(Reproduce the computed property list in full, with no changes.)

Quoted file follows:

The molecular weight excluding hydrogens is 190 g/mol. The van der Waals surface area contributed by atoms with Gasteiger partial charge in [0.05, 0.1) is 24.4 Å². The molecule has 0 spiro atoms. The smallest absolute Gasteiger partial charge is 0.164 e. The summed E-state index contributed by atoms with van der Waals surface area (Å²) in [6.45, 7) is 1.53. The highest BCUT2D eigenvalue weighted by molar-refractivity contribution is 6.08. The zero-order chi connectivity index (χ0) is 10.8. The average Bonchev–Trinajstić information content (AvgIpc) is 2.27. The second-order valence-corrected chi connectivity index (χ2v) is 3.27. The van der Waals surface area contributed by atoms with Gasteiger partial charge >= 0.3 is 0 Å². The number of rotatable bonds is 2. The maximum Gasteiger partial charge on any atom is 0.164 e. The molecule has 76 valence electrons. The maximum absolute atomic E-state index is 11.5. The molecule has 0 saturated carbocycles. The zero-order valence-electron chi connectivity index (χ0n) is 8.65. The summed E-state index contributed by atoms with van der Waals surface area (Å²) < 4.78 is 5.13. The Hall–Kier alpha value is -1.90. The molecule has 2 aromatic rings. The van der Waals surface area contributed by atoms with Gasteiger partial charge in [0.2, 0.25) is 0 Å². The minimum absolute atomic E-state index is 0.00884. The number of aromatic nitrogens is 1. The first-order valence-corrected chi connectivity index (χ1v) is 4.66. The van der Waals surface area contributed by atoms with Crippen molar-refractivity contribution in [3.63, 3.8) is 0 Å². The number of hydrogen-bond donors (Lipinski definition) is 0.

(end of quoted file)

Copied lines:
The molecular weight excluding hydrogens is 190 g/mol. The van der Waals surface area contributed by atoms with Gasteiger partial charge in [0.05, 0.1) is 24.4 Å². The molecule has 0 spiro atoms. The smallest absolute Gasteiger partial charge is 0.164 e. The summed E-state index contributed by atoms with van der Waals surface area (Å²) in [6.45, 7) is 1.53. The highest BCUT2D eigenvalue weighted by molar-refractivity contribution is 6.08. The zero-order chi connectivity index (χ0) is 10.8. The average Bonchev–Trinajstić information content (AvgIpc) is 2.27. The second-order valence-corrected chi connectivity index (χ2v) is 3.27. The van der Waals surface area contributed by atoms with Gasteiger partial charge >= 0.3 is 0 Å². The number of rotatable bonds is 2. The maximum Gasteiger partial charge on any atom is 0.164 e. The molecule has 76 valence electrons. The maximum absolute atomic E-state index is 11.5. The molecule has 0 saturated carbocycles. The zero-order valence-electron chi connectivity index (χ0n) is 8.65. The summed E-state index contributed by atoms with van der Waals surface area (Å²) < 4.78 is 5.13. The Hall–Kier alpha value is -1.90. The molecule has 2 aromatic rings. The van der Waals surface area contributed by atoms with Gasteiger partial charge in [0.2, 0.25) is 0 Å². The minimum absolute atomic E-state index is 0.00884. The number of aromatic nitrogens is 1. The first-order valence-corrected chi connectivity index (χ1v) is 4.66. The van der Waals surface area contributed by atoms with Crippen molar-refractivity contribution in [3.63, 3.8) is 0 Å². The number of hydrogen-bond donors (Lipinski definition) is 0.